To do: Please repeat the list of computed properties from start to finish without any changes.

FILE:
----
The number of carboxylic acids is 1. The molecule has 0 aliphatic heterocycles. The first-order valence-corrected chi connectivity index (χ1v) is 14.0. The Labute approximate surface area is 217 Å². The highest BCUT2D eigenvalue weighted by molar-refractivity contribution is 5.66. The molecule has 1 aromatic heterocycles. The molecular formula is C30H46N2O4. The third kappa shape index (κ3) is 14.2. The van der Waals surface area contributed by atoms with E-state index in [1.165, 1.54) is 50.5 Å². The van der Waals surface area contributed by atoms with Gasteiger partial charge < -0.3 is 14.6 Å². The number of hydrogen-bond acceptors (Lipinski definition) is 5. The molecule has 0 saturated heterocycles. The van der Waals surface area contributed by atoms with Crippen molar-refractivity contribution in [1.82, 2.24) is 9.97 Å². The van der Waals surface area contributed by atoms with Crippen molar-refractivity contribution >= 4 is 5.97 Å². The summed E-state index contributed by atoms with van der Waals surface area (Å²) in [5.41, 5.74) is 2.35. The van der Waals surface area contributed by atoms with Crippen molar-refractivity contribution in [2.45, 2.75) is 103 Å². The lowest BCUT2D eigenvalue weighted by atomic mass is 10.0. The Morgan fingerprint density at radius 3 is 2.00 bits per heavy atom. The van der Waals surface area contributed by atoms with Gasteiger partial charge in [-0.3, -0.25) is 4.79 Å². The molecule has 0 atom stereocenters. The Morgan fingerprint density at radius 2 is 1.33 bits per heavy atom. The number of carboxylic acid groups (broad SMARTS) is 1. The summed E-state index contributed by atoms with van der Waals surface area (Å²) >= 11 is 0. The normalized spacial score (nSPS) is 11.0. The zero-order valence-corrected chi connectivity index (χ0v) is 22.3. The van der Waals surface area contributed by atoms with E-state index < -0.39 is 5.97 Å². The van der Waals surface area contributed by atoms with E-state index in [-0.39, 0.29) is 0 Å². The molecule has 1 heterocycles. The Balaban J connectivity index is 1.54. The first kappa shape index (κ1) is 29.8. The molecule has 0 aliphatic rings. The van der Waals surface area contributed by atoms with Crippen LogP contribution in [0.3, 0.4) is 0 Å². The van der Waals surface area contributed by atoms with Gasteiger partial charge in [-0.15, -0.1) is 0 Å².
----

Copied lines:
The number of carboxylic acids is 1. The molecule has 0 aliphatic heterocycles. The first-order valence-corrected chi connectivity index (χ1v) is 14.0. The Labute approximate surface area is 217 Å². The highest BCUT2D eigenvalue weighted by molar-refractivity contribution is 5.66. The molecule has 1 aromatic heterocycles. The molecular formula is C30H46N2O4. The third kappa shape index (κ3) is 14.2. The van der Waals surface area contributed by atoms with E-state index in [1.165, 1.54) is 50.5 Å². The van der Waals surface area contributed by atoms with Gasteiger partial charge < -0.3 is 14.6 Å². The number of hydrogen-bond acceptors (Lipinski definition) is 5. The molecule has 0 saturated heterocycles. The van der Waals surface area contributed by atoms with Crippen molar-refractivity contribution in [1.82, 2.24) is 9.97 Å². The van der Waals surface area contributed by atoms with Crippen molar-refractivity contribution >= 4 is 5.97 Å². The summed E-state index contributed by atoms with van der Waals surface area (Å²) in [5.41, 5.74) is 2.35. The van der Waals surface area contributed by atoms with Crippen molar-refractivity contribution in [2.45, 2.75) is 103 Å². The lowest BCUT2D eigenvalue weighted by atomic mass is 10.0. The Morgan fingerprint density at radius 3 is 2.00 bits per heavy atom. The van der Waals surface area contributed by atoms with Gasteiger partial charge in [-0.3, -0.25) is 4.79 Å². The molecule has 0 atom stereocenters. The Morgan fingerprint density at radius 2 is 1.33 bits per heavy atom. The number of carboxylic acid groups (broad SMARTS) is 1. The summed E-state index contributed by atoms with van der Waals surface area (Å²) >= 11 is 0. The normalized spacial score (nSPS) is 11.0. The zero-order valence-corrected chi connectivity index (χ0v) is 22.3. The van der Waals surface area contributed by atoms with E-state index < -0.39 is 5.97 Å². The van der Waals surface area contributed by atoms with E-state index in [-0.39, 0.29) is 0 Å². The molecule has 1 heterocycles. The Balaban J connectivity index is 1.54. The first kappa shape index (κ1) is 29.8. The molecule has 0 aliphatic rings. The van der Waals surface area contributed by atoms with Crippen LogP contribution in [0.3, 0.4) is 0 Å². The van der Waals surface area contributed by atoms with Gasteiger partial charge in [-0.15, -0.1) is 0 Å².